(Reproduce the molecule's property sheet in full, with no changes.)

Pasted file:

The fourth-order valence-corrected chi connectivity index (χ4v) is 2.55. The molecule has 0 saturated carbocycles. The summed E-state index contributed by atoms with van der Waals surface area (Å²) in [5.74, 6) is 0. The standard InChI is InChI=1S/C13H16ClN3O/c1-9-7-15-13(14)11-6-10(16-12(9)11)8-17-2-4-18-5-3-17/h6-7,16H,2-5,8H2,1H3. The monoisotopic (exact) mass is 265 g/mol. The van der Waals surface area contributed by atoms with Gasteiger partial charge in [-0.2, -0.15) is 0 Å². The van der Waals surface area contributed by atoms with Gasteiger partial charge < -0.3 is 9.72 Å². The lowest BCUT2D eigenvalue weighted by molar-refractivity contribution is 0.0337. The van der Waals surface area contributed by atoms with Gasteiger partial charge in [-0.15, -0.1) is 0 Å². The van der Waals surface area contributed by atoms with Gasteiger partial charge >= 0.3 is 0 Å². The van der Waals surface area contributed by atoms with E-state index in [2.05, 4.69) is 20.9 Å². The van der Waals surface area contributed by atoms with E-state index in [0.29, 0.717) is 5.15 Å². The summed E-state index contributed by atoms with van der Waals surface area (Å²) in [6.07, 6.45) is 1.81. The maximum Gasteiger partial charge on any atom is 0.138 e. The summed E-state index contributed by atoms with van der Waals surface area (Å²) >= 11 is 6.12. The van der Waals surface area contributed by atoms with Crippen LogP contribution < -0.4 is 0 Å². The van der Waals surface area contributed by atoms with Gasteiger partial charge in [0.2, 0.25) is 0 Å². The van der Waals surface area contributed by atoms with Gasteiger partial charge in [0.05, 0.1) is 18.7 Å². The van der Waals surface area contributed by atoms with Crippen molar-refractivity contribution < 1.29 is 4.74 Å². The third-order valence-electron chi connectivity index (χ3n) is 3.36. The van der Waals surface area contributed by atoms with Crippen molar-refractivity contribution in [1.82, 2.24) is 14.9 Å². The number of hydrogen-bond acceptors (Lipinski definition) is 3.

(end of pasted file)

The fourth-order valence-corrected chi connectivity index (χ4v) is 2.55. The molecule has 0 saturated carbocycles. The summed E-state index contributed by atoms with van der Waals surface area (Å²) in [5.74, 6) is 0. The standard InChI is InChI=1S/C13H16ClN3O/c1-9-7-15-13(14)11-6-10(16-12(9)11)8-17-2-4-18-5-3-17/h6-7,16H,2-5,8H2,1H3. The monoisotopic (exact) mass is 265 g/mol. The van der Waals surface area contributed by atoms with Gasteiger partial charge in [-0.2, -0.15) is 0 Å². The van der Waals surface area contributed by atoms with Gasteiger partial charge < -0.3 is 9.72 Å². The lowest BCUT2D eigenvalue weighted by molar-refractivity contribution is 0.0337. The van der Waals surface area contributed by atoms with Gasteiger partial charge in [-0.15, -0.1) is 0 Å². The van der Waals surface area contributed by atoms with Gasteiger partial charge >= 0.3 is 0 Å². The van der Waals surface area contributed by atoms with E-state index in [2.05, 4.69) is 20.9 Å². The van der Waals surface area contributed by atoms with E-state index in [0.29, 0.717) is 5.15 Å². The summed E-state index contributed by atoms with van der Waals surface area (Å²) in [6.07, 6.45) is 1.81. The maximum Gasteiger partial charge on any atom is 0.138 e. The summed E-state index contributed by atoms with van der Waals surface area (Å²) >= 11 is 6.12. The van der Waals surface area contributed by atoms with Crippen LogP contribution < -0.4 is 0 Å². The van der Waals surface area contributed by atoms with Gasteiger partial charge in [0.2, 0.25) is 0 Å². The van der Waals surface area contributed by atoms with Gasteiger partial charge in [0.05, 0.1) is 18.7 Å². The van der Waals surface area contributed by atoms with Crippen molar-refractivity contribution < 1.29 is 4.74 Å². The third-order valence-electron chi connectivity index (χ3n) is 3.36. The van der Waals surface area contributed by atoms with Crippen molar-refractivity contribution in [1.82, 2.24) is 14.9 Å². The number of hydrogen-bond acceptors (Lipinski definition) is 3.